Renewable Energy Accounts for 51% of Total Deal Volume in APAC’s Power Sector

Second-quarter deal value declined by 32% to US$30.8 billion in the global power and utilities sector in the wake of fewer high-value conventional generation investment opportunities, according to the EY report Power transactions and trends Q2 2017.

Meanwhile, global deal volume grew from 115 in Q1 2017 to 134 in Q2 — a 17% increase.

Renewable energy deals accounted for nearly half (48%) of total deal volume in the sector. This trend was echoed most noticeably in the Asia-Pacific region where renewables made up 51% of second quarter deal volume.

The report shows how renewable energy asset valuations are increasing with demand. Renewable assets traded at high forward premiums to long-term price-to-earnings multiples across regions, with the trend most acute in Europe where the premium reached 79% in Q2 2017.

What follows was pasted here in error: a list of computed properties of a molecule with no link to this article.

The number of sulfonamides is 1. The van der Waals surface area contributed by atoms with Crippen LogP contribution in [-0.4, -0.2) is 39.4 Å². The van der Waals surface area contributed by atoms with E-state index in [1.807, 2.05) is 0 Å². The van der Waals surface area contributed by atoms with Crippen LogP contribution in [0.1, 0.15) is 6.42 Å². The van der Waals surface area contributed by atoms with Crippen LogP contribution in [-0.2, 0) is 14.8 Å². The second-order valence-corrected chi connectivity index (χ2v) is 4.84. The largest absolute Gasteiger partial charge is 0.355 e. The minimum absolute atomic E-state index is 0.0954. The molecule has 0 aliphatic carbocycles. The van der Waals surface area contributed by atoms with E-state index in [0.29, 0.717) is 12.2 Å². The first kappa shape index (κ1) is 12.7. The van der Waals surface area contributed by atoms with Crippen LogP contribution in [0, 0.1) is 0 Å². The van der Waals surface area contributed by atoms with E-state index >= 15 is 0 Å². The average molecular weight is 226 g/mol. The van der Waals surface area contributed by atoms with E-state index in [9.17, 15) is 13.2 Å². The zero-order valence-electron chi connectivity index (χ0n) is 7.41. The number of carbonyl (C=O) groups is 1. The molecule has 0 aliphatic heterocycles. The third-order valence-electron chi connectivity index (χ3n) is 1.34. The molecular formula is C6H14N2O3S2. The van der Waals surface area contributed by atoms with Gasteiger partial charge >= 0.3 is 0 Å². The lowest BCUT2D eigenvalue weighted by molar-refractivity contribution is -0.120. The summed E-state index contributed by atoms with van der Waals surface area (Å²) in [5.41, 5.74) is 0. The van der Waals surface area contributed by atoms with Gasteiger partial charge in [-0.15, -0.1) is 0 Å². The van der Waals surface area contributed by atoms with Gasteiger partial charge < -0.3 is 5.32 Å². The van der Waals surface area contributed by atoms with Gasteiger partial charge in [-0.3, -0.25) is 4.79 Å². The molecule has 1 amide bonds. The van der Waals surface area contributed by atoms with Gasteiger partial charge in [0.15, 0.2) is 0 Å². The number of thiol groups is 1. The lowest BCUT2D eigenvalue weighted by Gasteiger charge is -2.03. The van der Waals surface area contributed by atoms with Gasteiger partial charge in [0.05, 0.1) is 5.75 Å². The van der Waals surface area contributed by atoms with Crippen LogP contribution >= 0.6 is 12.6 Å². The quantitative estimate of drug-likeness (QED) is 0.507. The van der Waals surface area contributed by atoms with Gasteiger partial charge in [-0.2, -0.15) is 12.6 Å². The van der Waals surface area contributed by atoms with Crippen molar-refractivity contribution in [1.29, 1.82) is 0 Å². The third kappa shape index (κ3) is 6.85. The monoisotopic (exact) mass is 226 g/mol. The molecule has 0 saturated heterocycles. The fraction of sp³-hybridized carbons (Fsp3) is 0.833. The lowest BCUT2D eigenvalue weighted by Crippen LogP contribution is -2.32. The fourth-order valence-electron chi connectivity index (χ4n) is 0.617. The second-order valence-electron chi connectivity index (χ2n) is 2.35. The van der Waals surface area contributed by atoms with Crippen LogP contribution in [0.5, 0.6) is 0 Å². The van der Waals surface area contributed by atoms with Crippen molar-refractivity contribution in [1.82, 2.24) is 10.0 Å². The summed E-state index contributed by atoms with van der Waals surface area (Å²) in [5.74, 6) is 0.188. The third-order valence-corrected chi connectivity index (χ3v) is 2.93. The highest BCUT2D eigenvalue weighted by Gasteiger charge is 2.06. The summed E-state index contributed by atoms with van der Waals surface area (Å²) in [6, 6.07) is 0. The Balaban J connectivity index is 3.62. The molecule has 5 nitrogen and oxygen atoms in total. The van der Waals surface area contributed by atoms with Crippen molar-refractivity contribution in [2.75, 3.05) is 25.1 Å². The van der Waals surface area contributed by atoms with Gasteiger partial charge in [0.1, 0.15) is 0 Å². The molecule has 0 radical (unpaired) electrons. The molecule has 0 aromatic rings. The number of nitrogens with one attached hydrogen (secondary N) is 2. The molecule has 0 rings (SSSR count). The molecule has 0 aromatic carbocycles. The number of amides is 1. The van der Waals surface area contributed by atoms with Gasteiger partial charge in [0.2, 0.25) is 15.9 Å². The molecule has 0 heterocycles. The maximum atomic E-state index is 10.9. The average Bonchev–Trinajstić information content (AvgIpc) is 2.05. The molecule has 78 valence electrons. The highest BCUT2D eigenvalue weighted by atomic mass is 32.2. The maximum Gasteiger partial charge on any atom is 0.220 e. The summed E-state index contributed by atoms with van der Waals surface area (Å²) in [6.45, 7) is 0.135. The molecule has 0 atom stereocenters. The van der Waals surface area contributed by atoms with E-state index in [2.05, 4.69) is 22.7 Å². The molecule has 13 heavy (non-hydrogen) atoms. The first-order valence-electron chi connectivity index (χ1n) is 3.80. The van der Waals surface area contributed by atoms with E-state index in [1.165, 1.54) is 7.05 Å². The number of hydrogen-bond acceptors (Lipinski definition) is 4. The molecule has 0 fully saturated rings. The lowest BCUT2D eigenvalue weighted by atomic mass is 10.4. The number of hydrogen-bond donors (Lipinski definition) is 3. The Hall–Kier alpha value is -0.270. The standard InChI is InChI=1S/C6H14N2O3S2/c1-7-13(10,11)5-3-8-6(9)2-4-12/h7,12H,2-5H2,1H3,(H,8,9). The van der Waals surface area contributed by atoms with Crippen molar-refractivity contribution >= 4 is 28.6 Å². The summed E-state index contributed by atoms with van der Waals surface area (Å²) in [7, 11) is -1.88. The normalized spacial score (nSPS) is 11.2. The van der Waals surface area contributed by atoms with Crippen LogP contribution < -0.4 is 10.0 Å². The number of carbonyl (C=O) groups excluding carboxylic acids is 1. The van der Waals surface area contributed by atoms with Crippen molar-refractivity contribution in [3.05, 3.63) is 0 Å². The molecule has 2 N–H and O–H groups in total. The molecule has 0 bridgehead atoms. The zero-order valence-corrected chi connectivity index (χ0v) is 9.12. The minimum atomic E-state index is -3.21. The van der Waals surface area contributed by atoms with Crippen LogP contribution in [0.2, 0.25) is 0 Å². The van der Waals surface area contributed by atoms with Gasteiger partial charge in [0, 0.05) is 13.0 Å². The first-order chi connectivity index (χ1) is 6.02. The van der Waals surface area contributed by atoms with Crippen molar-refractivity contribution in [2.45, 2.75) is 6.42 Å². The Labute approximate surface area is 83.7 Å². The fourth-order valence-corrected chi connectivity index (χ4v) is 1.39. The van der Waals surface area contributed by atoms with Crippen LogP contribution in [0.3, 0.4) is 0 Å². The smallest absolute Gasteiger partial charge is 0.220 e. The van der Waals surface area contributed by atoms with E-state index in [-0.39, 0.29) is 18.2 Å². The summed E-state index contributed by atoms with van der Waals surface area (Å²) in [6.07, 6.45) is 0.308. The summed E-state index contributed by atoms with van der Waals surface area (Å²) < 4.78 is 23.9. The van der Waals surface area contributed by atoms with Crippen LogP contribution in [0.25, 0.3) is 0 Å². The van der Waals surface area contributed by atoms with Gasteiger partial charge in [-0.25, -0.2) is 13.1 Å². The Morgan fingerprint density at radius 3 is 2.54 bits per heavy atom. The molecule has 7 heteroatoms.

Energy reform initiatives drive activity

Energy reform initiatives also continued to drive deal activity in the second quarter, with asset privatization generating US$13.3b in deal value, which was 43% of total global deal value.

“With fewer opportunities for conventional generation investment in developed markets, we are seeing a decline in large-scale deals in the global power and utilities sector,” says Matt Rennie, EY Global Power & Utilities Transactions Leader.

“Instead, the transaction landscape is moving toward smaller deals, driven in large part by renewable energy opportunities and asset privatizations as a result of governments seeking to aid economic growth.”

Europe was the only region to record an increase in power and utilities deal value quarter-on-quarter with US$10.6b — 12% higher than Q1 2017 and a 31% increase over the same period in 2016.

Americas deal value — the highest of all regions in Q1 2017 — declined by 72% to a four-year low of US$5.9b in Q2. The US led this decline with quarterly deal value dropping 77% to US$4.4b. Sixty-percent of US deals were domestic as outbound investment slowed in the country.

Rennie says: “The decline in Americas deal value suggests that concerns over rising interest rates in the US and US federal policy changes may be taking their toll on investor confidence — but time will tell. Regardless, we expect the relentless march of renewables and energy reform initiatives to continue to spur an increase in deal volume globally.”


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